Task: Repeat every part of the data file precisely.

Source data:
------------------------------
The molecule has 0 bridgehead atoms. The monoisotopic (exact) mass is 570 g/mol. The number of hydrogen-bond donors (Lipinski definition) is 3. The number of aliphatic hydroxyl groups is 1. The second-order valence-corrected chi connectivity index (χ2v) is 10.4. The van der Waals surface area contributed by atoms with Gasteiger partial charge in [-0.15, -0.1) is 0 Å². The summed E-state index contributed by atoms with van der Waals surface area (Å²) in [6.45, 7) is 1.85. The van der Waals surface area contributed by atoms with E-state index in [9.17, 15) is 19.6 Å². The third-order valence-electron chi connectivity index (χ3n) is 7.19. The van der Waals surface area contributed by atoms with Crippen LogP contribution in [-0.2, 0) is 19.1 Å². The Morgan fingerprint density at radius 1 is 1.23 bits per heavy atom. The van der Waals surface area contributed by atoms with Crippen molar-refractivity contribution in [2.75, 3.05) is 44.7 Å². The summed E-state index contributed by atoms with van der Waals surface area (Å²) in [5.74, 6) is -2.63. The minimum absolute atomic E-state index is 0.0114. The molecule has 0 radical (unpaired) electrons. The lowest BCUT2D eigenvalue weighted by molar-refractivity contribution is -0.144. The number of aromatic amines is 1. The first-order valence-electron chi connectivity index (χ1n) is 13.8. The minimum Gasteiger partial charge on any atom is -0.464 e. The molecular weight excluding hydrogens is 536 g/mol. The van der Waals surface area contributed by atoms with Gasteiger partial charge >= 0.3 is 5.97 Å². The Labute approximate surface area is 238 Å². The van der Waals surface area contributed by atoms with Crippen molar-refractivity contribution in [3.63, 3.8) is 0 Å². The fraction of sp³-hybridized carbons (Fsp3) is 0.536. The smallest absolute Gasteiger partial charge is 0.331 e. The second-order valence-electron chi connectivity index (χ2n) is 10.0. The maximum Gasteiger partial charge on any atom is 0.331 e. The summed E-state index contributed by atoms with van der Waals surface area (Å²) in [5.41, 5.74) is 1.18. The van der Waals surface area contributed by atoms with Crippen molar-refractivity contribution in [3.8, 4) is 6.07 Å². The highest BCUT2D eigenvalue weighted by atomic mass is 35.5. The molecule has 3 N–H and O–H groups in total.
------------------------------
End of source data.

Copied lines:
The molecule has 0 bridgehead atoms. The monoisotopic (exact) mass is 570 g/mol. The number of hydrogen-bond donors (Lipinski definition) is 3. The number of aliphatic hydroxyl groups is 1. The second-order valence-corrected chi connectivity index (χ2v) is 10.4. The van der Waals surface area contributed by atoms with Gasteiger partial charge in [-0.15, -0.1) is 0 Å². The summed E-state index contributed by atoms with van der Waals surface area (Å²) in [6.45, 7) is 1.85. The van der Waals surface area contributed by atoms with E-state index in [9.17, 15) is 19.6 Å². The third-order valence-electron chi connectivity index (χ3n) is 7.19. The van der Waals surface area contributed by atoms with Crippen LogP contribution in [-0.2, 0) is 19.1 Å². The Morgan fingerprint density at radius 1 is 1.23 bits per heavy atom. The van der Waals surface area contributed by atoms with Crippen molar-refractivity contribution in [2.75, 3.05) is 44.7 Å². The summed E-state index contributed by atoms with van der Waals surface area (Å²) in [5.74, 6) is -2.63. The minimum absolute atomic E-state index is 0.0114. The molecule has 0 radical (unpaired) electrons. The lowest BCUT2D eigenvalue weighted by molar-refractivity contribution is -0.144. The number of aromatic amines is 1. The first-order valence-electron chi connectivity index (χ1n) is 13.8. The minimum Gasteiger partial charge on any atom is -0.464 e. The molecular weight excluding hydrogens is 536 g/mol. The van der Waals surface area contributed by atoms with Gasteiger partial charge >= 0.3 is 5.97 Å². The Labute approximate surface area is 238 Å². The van der Waals surface area contributed by atoms with Crippen molar-refractivity contribution in [3.63, 3.8) is 0 Å². The fraction of sp³-hybridized carbons (Fsp3) is 0.536. The smallest absolute Gasteiger partial charge is 0.331 e. The second-order valence-electron chi connectivity index (χ2n) is 10.0. The maximum Gasteiger partial charge on any atom is 0.331 e. The summed E-state index contributed by atoms with van der Waals surface area (Å²) in [5.41, 5.74) is 1.18. The van der Waals surface area contributed by atoms with Crippen molar-refractivity contribution in [3.8, 4) is 6.07 Å². The highest BCUT2D eigenvalue weighted by atomic mass is 35.5. The molecule has 3 N–H and O–H groups in total.